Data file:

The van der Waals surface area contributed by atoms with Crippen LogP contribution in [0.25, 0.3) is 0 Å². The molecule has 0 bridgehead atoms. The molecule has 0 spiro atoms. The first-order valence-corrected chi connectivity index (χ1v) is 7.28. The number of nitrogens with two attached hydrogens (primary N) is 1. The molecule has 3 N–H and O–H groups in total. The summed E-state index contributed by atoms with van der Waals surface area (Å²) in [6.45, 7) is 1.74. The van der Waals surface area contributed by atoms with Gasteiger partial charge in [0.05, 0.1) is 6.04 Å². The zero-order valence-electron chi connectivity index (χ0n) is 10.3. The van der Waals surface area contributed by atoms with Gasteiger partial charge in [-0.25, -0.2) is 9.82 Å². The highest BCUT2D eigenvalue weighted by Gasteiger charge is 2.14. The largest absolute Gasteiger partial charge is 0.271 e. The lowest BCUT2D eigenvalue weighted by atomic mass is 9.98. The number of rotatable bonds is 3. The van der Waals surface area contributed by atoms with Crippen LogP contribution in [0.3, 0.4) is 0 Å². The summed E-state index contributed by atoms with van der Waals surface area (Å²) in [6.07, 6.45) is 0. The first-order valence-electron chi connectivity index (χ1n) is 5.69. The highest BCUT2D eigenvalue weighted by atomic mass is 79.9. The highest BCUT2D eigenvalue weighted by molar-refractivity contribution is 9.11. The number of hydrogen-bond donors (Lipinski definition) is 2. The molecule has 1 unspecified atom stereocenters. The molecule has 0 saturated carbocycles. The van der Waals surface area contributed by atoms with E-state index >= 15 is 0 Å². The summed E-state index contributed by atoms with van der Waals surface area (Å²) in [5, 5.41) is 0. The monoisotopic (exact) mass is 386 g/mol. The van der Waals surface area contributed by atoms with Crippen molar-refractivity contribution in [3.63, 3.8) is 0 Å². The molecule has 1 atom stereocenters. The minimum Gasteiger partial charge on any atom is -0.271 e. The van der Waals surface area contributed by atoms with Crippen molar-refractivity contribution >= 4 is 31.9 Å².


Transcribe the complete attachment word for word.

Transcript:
The van der Waals surface area contributed by atoms with Crippen LogP contribution in [0.25, 0.3) is 0 Å². The molecule has 0 bridgehead atoms. The molecule has 0 spiro atoms. The first-order valence-corrected chi connectivity index (χ1v) is 7.28. The number of nitrogens with two attached hydrogens (primary N) is 1. The molecule has 3 N–H and O–H groups in total. The summed E-state index contributed by atoms with van der Waals surface area (Å²) in [6.45, 7) is 1.74. The van der Waals surface area contributed by atoms with Gasteiger partial charge in [0.05, 0.1) is 6.04 Å². The zero-order valence-electron chi connectivity index (χ0n) is 10.3. The van der Waals surface area contributed by atoms with Gasteiger partial charge in [-0.25, -0.2) is 9.82 Å². The highest BCUT2D eigenvalue weighted by Gasteiger charge is 2.14. The largest absolute Gasteiger partial charge is 0.271 e. The lowest BCUT2D eigenvalue weighted by atomic mass is 9.98. The number of rotatable bonds is 3. The van der Waals surface area contributed by atoms with Crippen LogP contribution in [0.3, 0.4) is 0 Å². The summed E-state index contributed by atoms with van der Waals surface area (Å²) in [6.07, 6.45) is 0. The first-order valence-electron chi connectivity index (χ1n) is 5.69. The highest BCUT2D eigenvalue weighted by atomic mass is 79.9. The highest BCUT2D eigenvalue weighted by molar-refractivity contribution is 9.11. The number of hydrogen-bond donors (Lipinski definition) is 2. The molecule has 1 unspecified atom stereocenters. The molecule has 0 saturated carbocycles. The van der Waals surface area contributed by atoms with E-state index >= 15 is 0 Å². The summed E-state index contributed by atoms with van der Waals surface area (Å²) in [5, 5.41) is 0. The monoisotopic (exact) mass is 386 g/mol. The van der Waals surface area contributed by atoms with Crippen molar-refractivity contribution in [3.63, 3.8) is 0 Å². The molecule has 1 atom stereocenters. The minimum Gasteiger partial charge on any atom is -0.271 e. The van der Waals surface area contributed by atoms with Crippen molar-refractivity contribution >= 4 is 31.9 Å².